Oh, in customiztion I deleted the display, it lied a lot and kept me from rolling the bike upside down to change tubes after a flat or adjust brakes, deraileur, or chain. I wrapped up the PAS pickup so it wouldn't function because the minimum speed 11 mph was dangerous on Ste Rd 3 berm, and I don't want to accelerate at 500 w minimum on my rutted grass driveway.
I put an aluminum angle rack on top of the yuba child seat rack, on which I can carry a 24x48 sheet of plywood, a shelf unit, an airconditioner, 2 1/2 gal of weed killer, or today a welder in original box. The battery rides in an aluminum rack on the front, which has thwarted two wannabe thieves at the grocery store.
8 speed SRAM sprocket cluster gave me 24 pedal ratios of 32:32 to 52:11, which was great for 8000 miles, But this year the rear derailleur decided not to upshift anymore. New X3 derailler, new X4 takeup, new SRAM shifter, new jaguar cable housing, new jaguar cable core, won't budge the derailler, which is stuck in 24 sprocket (better than the 28 which was 1 mph). I can shift down all I want, down to 1/2 mph, but the spring won't pull the cable to shift up. Bought a Shimano 7001-8 spd IGH last month and was coached Friday in the secret knowledge required to actually buy a shifter lever & disk brake adapter. Let the adventure begin.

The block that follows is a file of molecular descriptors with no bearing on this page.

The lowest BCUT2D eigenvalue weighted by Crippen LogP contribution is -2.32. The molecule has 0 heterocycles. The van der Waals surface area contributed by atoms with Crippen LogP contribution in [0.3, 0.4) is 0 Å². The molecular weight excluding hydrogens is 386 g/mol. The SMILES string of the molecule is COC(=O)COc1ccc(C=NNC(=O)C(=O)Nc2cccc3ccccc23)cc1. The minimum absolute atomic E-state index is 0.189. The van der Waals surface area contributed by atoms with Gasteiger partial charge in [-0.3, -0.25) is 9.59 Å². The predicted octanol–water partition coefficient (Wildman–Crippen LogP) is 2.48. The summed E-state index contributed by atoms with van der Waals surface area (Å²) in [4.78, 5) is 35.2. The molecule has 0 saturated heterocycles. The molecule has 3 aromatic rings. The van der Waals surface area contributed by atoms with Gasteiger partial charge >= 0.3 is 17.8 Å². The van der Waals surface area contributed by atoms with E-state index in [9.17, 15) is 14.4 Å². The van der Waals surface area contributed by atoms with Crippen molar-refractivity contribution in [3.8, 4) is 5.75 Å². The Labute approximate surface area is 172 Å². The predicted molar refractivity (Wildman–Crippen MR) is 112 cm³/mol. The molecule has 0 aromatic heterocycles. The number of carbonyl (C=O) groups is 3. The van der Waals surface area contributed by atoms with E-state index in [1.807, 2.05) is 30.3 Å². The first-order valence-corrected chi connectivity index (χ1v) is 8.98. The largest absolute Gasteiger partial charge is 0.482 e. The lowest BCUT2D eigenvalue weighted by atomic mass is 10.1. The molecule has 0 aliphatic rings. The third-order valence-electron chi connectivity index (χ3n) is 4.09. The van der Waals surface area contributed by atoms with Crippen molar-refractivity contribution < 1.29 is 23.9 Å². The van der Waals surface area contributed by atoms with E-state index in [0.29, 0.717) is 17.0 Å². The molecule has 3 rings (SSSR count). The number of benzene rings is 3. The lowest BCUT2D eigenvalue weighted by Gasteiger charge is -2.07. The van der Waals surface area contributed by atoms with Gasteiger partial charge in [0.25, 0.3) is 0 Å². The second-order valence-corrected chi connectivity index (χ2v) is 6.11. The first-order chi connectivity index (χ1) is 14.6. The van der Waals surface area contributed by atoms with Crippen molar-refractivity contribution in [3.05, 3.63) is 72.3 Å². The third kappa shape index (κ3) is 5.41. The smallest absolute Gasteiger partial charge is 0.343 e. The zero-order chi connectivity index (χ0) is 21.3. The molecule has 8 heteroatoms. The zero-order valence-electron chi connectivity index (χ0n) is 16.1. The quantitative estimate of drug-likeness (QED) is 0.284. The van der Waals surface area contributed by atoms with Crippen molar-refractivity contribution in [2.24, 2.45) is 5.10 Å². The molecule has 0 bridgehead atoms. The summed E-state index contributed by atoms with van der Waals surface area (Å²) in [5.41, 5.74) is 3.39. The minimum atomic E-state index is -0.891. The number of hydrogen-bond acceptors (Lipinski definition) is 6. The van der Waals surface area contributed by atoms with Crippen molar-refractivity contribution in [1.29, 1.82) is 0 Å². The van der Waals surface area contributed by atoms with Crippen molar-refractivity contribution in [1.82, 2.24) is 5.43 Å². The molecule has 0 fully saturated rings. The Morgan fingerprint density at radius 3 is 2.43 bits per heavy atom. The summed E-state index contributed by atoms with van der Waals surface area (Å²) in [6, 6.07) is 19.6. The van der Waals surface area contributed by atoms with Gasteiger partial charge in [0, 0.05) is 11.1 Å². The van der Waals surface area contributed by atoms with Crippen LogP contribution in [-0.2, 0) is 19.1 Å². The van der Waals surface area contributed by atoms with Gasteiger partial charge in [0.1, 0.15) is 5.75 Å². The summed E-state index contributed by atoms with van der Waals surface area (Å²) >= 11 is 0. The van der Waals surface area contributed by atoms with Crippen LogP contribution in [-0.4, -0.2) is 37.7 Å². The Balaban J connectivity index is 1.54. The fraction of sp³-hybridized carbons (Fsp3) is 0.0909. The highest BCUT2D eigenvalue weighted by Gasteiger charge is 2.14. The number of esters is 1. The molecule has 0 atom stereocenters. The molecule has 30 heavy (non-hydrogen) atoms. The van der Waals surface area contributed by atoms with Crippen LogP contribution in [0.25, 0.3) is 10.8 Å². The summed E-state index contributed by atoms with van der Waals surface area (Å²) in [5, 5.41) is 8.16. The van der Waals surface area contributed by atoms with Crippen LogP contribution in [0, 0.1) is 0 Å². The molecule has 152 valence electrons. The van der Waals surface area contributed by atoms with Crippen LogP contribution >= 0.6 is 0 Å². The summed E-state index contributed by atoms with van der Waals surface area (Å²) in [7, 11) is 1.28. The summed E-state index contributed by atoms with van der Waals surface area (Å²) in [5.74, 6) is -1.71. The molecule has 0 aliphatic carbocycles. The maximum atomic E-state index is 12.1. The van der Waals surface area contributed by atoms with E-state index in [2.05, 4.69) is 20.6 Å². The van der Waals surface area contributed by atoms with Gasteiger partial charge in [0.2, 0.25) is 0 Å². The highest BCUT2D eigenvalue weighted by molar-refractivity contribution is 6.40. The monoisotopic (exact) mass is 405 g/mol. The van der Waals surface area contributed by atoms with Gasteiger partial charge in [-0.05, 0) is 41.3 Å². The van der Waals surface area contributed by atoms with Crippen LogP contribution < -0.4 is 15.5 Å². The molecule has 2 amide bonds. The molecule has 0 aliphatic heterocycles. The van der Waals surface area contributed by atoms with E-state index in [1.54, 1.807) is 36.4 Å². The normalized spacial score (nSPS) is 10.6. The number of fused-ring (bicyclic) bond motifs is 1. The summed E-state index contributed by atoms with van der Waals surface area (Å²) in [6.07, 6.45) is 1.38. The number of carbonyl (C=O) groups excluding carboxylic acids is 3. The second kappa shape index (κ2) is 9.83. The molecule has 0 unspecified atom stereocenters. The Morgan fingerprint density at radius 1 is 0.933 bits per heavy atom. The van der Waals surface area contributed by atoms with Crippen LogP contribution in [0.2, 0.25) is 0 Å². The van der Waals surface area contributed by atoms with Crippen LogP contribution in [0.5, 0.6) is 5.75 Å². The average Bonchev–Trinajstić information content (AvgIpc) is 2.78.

The Garmin radar light works great as a rear flashing light, but was useless as a warning device, warned me of trucks over on the freeway about 150' away through a chain link fence, warned me of cars approching a 4 way intersection I passed 200' ago. I've deleted the display, just use it as a taillight. I also have a Brightz pink flashing light on the rear under a polycarbonate rain shield, if the battery on the Garmin quits. Now if I could find a 150 lumen headlight that wouldn't burn out the first time it rained? Burned a catseye Friday night, burned a niterider last year.
Oh the yuba cargo bags are great. After 4 years the vertical seam ripped on one of them last month. Maybe leaking diesel fuel dissolved the glue? Poked holes in fabric with a awl and "sewed" it up Thursday with five 2 mm screws nuts & washers. 4-40 screws wouldn't fit through the holes, that fabric is really tough. The glue they used to seal the seam is only semi-tough.